Hiding From Your Field Data Reality?
One of the major dilemmas of reliability engineering is one we really need to solve. Too many times we are trapped by our organizations competing priorities and working with inadequate information.
We generally understand that field failure data provides the best possible representation of our product’s reliability performance. It’s data from our population of products with our customers while they apply all the stresses’ customer will apply to our product. Customer’s report the failures they care about, and not failures of little significance.
And, we often find our organization focused not on collecting and understanding the data. Which is appropriate, hence the dilemma.
First Priority is to the Customer
Once a customer buys a product most organizations focus on addressing (warranty, customer service, etc) any issues the customer has with the product. Quick questions, learning to use the product, installation support, and sometimes, customers call to report a real or perceived problem.
In all cases the folks working to support customers have the mission to assist quickly and efficiently. As a happy customer is likely to continue to use and more importantly buy your products. Generally, these touch points with a customer does not signal a need to conduct a full root cause analysis with the customer.
While, we as reliability engineers would really benefit with the knowledge of the specific symptoms, the underlying root cause, the surrounding environment and use conditions, we almost certainly are not expected to receive this information (regularly).
The Hidden Data
Managers tend to focus. They are a silly bunch, imho. Customer service managers focus on providing the best possible customer service. Which sounds wonderful and probably what they should be doing. Yet, they tend to focus on the immediate customer and the immediate customer request or complaint. The focus is so intense in some cases that they do not realize the best was to support customers is to reduce the number of problems with product – I.e. Make it more reliable and easy to use.
The customer support folks are often sitting on a rich set of data collected as they interact with customers. They use it to manage their part of the organization. They may or may not occasionally report to the rest of the organization how the products are being received by customers.
Of course, there are exceptions and very good reliability data collection and reporting – if you have a good system please add a comment on how and more importantly why it works in your organization.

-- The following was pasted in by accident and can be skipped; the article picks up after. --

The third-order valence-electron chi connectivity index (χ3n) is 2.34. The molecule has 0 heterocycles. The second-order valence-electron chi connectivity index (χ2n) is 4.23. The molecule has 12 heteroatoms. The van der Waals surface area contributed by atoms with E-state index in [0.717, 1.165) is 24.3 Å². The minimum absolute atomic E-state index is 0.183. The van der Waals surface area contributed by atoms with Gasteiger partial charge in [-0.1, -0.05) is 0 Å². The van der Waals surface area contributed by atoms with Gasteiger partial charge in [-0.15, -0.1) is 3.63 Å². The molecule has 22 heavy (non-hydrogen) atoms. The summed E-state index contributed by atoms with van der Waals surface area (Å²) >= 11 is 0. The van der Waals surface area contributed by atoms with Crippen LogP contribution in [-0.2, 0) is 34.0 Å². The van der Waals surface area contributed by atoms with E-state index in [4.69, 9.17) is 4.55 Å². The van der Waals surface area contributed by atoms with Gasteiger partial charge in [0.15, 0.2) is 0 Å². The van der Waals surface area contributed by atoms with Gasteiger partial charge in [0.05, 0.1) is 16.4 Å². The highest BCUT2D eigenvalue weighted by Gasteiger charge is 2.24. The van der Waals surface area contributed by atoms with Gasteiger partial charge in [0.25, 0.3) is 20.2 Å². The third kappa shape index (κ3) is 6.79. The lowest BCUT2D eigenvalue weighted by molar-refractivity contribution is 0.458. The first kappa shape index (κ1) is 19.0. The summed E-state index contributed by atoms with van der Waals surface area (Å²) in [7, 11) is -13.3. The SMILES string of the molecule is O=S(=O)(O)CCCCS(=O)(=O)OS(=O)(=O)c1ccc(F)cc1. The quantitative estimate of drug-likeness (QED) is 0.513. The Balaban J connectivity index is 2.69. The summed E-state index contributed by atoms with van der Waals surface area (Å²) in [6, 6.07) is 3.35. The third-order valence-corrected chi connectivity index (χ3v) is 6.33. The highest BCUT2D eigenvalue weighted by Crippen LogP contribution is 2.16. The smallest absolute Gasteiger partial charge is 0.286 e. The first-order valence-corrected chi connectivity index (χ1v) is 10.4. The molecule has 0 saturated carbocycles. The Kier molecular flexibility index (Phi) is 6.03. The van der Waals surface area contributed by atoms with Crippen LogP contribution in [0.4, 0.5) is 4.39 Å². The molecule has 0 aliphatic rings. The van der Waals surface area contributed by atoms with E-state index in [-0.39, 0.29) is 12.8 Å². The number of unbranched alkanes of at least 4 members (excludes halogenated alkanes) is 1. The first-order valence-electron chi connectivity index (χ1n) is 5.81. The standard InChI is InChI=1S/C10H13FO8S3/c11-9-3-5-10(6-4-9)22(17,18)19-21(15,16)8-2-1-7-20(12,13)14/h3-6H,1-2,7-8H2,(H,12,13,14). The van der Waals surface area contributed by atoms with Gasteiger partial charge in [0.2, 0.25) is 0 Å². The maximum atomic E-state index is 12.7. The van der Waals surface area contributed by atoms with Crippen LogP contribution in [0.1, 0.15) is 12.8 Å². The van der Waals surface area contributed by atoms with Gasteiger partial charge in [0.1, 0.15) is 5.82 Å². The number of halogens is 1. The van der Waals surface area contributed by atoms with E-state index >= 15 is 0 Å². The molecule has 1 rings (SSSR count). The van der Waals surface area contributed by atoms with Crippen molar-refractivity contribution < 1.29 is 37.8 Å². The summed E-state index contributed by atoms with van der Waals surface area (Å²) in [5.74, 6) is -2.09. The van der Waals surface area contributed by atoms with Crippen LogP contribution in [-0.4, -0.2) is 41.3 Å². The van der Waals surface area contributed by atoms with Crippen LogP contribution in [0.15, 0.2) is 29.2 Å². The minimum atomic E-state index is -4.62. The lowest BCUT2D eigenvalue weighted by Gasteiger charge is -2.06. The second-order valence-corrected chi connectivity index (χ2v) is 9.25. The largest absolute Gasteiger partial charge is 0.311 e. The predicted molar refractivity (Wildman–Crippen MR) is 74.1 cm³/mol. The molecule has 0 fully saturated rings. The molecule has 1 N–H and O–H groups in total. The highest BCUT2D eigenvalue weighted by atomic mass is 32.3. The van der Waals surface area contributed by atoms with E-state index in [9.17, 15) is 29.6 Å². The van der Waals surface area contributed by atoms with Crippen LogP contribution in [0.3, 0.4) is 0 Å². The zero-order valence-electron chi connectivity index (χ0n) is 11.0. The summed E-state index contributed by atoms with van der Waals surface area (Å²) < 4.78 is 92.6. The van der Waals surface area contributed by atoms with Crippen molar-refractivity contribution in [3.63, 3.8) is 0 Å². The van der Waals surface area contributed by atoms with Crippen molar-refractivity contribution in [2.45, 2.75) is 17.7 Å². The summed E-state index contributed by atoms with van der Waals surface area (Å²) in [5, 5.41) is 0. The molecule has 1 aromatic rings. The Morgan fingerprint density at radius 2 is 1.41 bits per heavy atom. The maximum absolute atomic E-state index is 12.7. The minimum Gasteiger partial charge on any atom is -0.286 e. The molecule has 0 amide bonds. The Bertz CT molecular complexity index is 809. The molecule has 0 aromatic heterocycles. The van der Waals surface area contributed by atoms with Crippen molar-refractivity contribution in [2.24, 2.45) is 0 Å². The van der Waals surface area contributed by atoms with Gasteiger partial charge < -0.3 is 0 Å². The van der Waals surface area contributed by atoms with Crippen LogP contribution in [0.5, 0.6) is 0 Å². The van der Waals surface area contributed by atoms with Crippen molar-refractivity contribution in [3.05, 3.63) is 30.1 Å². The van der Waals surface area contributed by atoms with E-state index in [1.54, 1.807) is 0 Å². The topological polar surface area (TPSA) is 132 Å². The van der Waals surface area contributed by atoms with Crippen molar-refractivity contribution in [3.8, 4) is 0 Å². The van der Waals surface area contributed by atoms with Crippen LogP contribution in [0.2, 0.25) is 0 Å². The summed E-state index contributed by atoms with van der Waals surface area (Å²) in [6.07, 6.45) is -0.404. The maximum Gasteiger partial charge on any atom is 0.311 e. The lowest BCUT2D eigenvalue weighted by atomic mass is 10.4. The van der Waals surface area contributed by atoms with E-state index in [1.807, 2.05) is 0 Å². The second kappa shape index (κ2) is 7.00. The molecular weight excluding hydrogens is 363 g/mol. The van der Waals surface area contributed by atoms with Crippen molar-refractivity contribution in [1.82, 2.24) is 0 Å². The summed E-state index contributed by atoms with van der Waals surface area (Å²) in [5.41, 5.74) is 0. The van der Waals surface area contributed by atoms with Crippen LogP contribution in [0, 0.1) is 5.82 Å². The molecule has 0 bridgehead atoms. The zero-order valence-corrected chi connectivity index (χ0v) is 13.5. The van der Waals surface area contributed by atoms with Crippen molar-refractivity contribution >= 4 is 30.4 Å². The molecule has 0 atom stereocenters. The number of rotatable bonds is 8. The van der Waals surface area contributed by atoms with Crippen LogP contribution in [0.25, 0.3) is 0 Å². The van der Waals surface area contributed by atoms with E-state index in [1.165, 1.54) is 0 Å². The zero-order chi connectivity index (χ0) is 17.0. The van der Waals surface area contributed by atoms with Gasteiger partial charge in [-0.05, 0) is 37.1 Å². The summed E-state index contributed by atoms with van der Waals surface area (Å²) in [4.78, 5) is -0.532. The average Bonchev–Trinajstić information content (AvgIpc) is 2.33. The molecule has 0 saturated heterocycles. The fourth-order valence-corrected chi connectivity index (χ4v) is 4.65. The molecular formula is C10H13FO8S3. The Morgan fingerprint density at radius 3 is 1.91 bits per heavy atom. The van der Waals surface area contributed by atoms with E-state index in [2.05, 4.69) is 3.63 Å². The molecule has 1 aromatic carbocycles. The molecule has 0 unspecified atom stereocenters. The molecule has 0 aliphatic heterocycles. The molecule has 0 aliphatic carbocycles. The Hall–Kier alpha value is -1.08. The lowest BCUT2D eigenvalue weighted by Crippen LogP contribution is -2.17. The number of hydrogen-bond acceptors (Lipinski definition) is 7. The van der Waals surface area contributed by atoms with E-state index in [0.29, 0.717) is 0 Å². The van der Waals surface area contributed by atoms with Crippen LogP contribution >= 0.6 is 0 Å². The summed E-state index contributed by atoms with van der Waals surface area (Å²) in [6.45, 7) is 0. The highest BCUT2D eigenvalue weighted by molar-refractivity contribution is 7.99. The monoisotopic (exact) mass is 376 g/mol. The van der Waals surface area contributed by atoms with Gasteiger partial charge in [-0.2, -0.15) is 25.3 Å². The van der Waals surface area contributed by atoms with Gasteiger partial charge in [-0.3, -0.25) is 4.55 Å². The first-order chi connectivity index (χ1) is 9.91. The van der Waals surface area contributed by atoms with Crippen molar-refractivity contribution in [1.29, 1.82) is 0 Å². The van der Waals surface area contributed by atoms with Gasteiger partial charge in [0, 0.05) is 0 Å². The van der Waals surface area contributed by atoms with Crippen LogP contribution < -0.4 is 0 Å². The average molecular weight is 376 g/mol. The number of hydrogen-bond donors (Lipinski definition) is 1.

If on the other hand, you wish you find better field data. You are not alone. I’ve seen this hidden data situation from consumer products to aircraft manufactures, medical products to building suppliers.
Revealing the Data
Every organization will be a little different, yet if your organization has a team focused on supporting customer calls and requests, you most likely have a rich set of field data. Now you need to gain access to that data. Understand it and report.
To find the data you may need:
- To ask for customer complain reports
- To ask for product return data including why and date
- To ask for repair data – may even just the spare parts usage numbers
- To ask for a few samples of retuned units (for root cause analysis)
- To ask to join on customer visits to address problems
- To ask for the password to the database
Basically, to start asking questions. Find who has the data and ask them to explain what they have and how you can gain access.
You’re looking at the data as a reliability engineer. You will quickly find product serial numbers, models, complaint symptoms, remedies, dates, and more. Much of the data may be in free text forms – which is difficult to parse and tabulate, or find conflicting information as models, policies, and reporting practices change.
Work through it.
The first time is always the hardest.
Create a report or two, a plot of the data or two, and few observations. Let the data speak. Confirm the impact of product changes, find lurking problems about to become major, reveal the customer’s perception of product reliability.
In nearly every case, just a couple of reliability engineering developed reports on customer field data provides new information. We know what to look for and what is and isn’t important. We also tend to know what is useful for design, manufacturing, and supply chain elements of the organization. They as well as us as reliability engineers need to know the reliability performance of our products.
Sure there will be hurdles – and it’s worth surmounting them to understand and improve your product’s reliability performance.
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